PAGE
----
Duke law professors lauded their former colleague Deborah Ross, a North Carolina candidate for U.S. Senate, as “thoughtful’, “professional” and “prepared."

Ross—the Democratic candidate against Republican incumbent Richard Burr—previously served as a state House legislator for 10 years before deciding to run for Senate. Her campaign has focused on economic security and increasing ethics and accountability in Washington.

“She’s the kind of person that people should be able to work with,” professor of law Paul Haagen said. “She just always struck you as the person that was well prepared, straightforward. There wasn’t any deviousness about her... I would suspect she’s the kind of person who would be unusually good at finding tactical common ground, that she would come into situations really well informed.”

Ross worked at the Law School from 2002 to 2012 as a senior lecturing fellow and taught the course “U.S. Legal Analysis, Research and Writing for International Students." Previously, Ross worked as the director of the American Civil Liberties Union of North Carolina. While teaching at Duke, she also started her career in the North Carolina House of Representatives, serving from 2002 to 2013.

In addition, she worked as a legal counsel at GoTriangle, the Research Triangle's transit department, but stepped down for the Senate race. She has been endorsed by Planned Parenthood, the North Carolina Association of Educators and the North Carolina chapter of the AFL-CIO, a labor organization. 

According to Project Vote Smart, a website compiling politicians' votes and policy stances, some of her stances include protecting Medicare and Social Security, gun control and environmental conservation. She has also expressed support for Affordable Care Act—popularly known as ObamaCare—state exchanges to be allowed to provide abortion services.  

Jennifer Maher, associate dean for international studies at the Law School, hired Ross, along with other professors, to teach legal analysis to international students.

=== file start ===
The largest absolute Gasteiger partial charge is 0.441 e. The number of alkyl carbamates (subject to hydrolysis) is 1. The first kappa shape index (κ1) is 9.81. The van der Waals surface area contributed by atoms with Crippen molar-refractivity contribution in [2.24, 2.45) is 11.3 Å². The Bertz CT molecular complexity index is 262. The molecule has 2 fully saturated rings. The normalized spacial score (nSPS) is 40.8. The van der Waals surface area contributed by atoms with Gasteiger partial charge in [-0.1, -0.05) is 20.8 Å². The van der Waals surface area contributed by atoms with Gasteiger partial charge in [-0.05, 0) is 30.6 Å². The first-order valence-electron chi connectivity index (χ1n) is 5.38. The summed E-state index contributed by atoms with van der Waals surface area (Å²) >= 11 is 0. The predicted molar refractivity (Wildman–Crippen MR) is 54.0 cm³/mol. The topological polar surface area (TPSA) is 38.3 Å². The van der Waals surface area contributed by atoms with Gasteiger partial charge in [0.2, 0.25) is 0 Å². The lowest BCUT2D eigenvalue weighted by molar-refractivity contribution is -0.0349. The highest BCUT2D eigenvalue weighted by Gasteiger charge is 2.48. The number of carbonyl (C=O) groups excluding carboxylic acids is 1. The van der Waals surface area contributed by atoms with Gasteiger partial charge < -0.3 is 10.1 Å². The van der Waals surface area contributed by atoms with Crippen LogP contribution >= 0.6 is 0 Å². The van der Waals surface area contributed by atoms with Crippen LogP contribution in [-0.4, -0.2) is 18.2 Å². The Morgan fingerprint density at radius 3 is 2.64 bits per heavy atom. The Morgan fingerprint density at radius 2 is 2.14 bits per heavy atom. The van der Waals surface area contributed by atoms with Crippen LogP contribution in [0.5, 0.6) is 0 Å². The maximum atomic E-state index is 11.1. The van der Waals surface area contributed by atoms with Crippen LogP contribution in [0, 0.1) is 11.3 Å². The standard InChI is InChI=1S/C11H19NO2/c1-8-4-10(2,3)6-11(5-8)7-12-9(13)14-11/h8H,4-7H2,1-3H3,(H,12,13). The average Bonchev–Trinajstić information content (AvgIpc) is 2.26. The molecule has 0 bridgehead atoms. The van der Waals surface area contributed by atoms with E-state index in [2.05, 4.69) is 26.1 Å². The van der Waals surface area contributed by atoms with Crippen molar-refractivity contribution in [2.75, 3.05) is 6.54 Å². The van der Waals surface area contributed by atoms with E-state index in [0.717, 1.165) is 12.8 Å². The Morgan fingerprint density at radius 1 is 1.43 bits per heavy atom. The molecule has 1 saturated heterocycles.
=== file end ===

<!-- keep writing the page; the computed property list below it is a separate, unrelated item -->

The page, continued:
“Deborah was an excellent member of the team,” Maher wrote in an email. “She is very smart, very organized and a very good communicator. She can get more done in less time than anyone I've ever met. She is decisive and comfortable in a leadership position, yet she also listens and was very much liked by students.”

According to the RealClearPolitics poll average, Ross is behind Burr by 3.3 points.

Donald Beskind, professor of the practice of law, also praised Ross. He noted that he knew Ross when she worked at the ACLU of North Carolina and continuously since then. He and his wife have been political supporters of Ross by hosting fundraisers in their home for Ross, he said.

“I would say the strongest characteristics are she is incredibly smart and incredibly energetic and is remarkably good at forging collaborative alliances to accomplish things,” Beskind said.

Rima Idzelis and Phyllis Lile-King, both senior lecturing fellows at the Law School who worked with Ross as part of the team that taught legal writing to international students, noted Ross's intelligence.

“That Deborah taught legal writing and analysis here at Duke sets her apart from others who perhaps are not as skilled in their communication and writing,” Lile-King wrote in an email. “As a legislator, who is tasked with making and writing the law, these skills are essential and will serve her well, if she is elected.”

Lile-King added that Ross would bring “sensitivity, preparedness and thoughtfulness” to the Senate and that she is an “outsanding legal communicator” with the ability to draft clear laws.

Ross's dedication to assisting students will transfer into her work as senator, if chosen, Idezelis noted.

“I think she will bring with her to the Senate, if elected, the same enthusiasm for making a difference in people's lives and commitment to helping others,” Idzelis wrote.